3. Pite Saami (few old speakers)
4. Lule Saami (2000-3000)
5.North Saami (17 000)
6.Anár Saami (300-500)
7.Skolt Saami (300-500)
8.Kildin Saami (650)
9.Ter Saami (few old speakers)
10. Akkala Saami (few old speakers)
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The development of the Saami written language:
1619 First printed book - a mixture of little value
1648 First attempt to create a common Saami written standard on the basis of the western Saami
languages
1744 Saami orthography created in Sweden based on South Saami
1756 K. Leem: North Saami orthography
1811 First Bible translation based on South Saami
1840 N. V.Stockfleth: North Saami orthography
1895 J. A. Friis/Bible North Saami orthography
1906 L. A. Itkonen: Anár Saami orthography
1915 K. B. Wiklund: Lule Saami orthography
1926 K. Nielsen: North Saami orthography
1932 P. Ravila: North Saami orthography
1947 Bergsland/Ruong: North Saami and Lule Saami orthography
1951 E. Itkonen: North Saami orthography
1973 Korhonen, Moshnikoff, Sammallahti: Skolt Saami orthography
1976 Saami Language Board: South Saami orthography
1978 Saami Language Board: North Saami orthography
1982 Saami Language Board: Lule Saami orthography
1980ies Saami Language Board: Revised Anár Saami orthography
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á
đ
ŧ
ŋ
š
č
ž
19
Nielsen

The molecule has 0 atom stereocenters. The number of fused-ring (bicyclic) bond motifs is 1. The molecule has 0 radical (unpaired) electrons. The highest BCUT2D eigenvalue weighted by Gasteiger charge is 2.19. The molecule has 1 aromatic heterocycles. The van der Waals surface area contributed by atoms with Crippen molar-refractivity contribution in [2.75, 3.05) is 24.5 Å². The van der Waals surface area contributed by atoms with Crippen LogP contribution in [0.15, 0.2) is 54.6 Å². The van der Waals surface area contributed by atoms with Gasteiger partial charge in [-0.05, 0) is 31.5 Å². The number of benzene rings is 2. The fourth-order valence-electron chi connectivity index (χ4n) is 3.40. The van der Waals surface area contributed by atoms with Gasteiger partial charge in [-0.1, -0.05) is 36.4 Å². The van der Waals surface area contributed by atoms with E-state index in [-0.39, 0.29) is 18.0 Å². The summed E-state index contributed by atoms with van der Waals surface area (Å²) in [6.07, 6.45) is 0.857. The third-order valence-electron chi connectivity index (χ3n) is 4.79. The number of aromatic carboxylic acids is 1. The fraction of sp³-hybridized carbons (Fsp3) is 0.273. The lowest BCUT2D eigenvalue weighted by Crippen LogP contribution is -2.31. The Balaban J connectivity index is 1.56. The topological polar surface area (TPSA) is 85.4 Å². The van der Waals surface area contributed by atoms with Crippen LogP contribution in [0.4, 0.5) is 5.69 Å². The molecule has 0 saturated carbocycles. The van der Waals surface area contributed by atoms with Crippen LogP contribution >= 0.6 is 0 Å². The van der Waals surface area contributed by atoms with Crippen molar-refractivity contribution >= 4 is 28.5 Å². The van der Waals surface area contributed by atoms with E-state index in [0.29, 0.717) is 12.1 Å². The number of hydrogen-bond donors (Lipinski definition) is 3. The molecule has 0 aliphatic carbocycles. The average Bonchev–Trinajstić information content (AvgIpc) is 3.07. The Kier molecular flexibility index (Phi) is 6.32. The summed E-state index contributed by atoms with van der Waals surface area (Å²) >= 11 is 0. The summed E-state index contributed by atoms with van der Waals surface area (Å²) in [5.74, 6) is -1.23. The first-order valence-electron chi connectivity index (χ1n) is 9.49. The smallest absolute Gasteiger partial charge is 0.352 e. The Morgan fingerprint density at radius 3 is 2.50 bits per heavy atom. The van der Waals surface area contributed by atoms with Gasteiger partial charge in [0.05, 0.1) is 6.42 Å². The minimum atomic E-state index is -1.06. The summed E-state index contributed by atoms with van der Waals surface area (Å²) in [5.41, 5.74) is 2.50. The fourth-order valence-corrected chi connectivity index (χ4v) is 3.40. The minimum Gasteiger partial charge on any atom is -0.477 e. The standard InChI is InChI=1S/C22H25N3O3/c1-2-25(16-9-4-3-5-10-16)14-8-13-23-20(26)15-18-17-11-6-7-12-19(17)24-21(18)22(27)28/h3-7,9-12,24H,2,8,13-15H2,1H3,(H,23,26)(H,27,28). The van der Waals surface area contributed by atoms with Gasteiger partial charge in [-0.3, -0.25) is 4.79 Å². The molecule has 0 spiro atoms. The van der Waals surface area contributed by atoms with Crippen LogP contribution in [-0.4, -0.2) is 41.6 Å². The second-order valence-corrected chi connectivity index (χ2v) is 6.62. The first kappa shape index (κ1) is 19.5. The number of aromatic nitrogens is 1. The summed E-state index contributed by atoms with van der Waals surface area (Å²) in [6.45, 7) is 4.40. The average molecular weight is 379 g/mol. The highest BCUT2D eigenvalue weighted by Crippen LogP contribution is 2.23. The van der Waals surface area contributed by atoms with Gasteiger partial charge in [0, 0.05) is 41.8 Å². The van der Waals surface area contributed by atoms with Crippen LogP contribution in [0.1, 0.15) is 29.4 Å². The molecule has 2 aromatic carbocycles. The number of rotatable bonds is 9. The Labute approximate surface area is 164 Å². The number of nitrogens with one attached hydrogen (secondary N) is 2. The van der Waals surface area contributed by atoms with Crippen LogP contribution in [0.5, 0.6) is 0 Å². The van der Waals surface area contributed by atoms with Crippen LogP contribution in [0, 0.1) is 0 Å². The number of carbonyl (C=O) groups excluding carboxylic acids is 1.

k'k
kk
g
ak'ko akko
Present spelling
hkk
hk
g
áhkku áhku
johka joga
jokkâ jogâ
gg
kk
jeaggi jeakki
g'g
gg
jæg'ge jægge
c'c
cc
z
fac'câ faccâ
baccet bazam
z'z
zz
vaz'zet vazzam
l'l
ll
gal'lo gallo
l
hcc
hc
z
fáhcca fáhca
báhcit bázán
zz
cc
ázzit váccán
ll
ll
l
gállu gállu
gállu gálu
gallo galo
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ruhtadit ‘finance’ is derived from ruhta ‘money’
cealkka ‘sentence’ is derived from cealkit ‘to say, to pronounce’
suorggidit ‘to derive’ is derived from suorgi ‘branch’.
21
“Each Contracting Party shall, as far as possible, and
as appropriate ...
“(j) Subject to its national legislation, respect, preserve
and maintain knowledge, innovations and practices of
indigenous and local communities embodying
traditional lifestyles relevant for the conservation and
sustainable use of biological diversity and promote
their wider application with the approval and
involvement of the holders of such
knowledge…”(ART.8)
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Draft United Nations declaration on the
rights of indigenous peoples, art. 29:
• Indigenous peoples are entitled to the
recognition of the full ownership, control and
protection of their cultural and intellectual
property.
They have the right to special measures to
control, develop and protect their sciences,
technologies and cultural manifestations,
including human and other genetic resources,
seeds, medicines, knowledge of the properties
of fauna and flora, oral traditions, literatures,
designs and visual and performing arts.
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Draft United Nations declaration on the
rights of indigenous peoples, art. 15:
• " Indigenous children have the right to all
levels and forms of education of the State.
All indigenous peoples also have this right
and the right to establish and control their
educational systems and institutions
providing education in their own
languages, in a manner appropriate to
their cultural methods of teaching and
learning"
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The Norwegian Constitution, §
110A
• "It is incumbent on the govermental
authorities to take necessary steps to
enable the Sami population to safeguard
and develop their language, their culture
and their social life".
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Language rights:Legislation
• Finland 1992
• Norway 1992
• Sweden 2000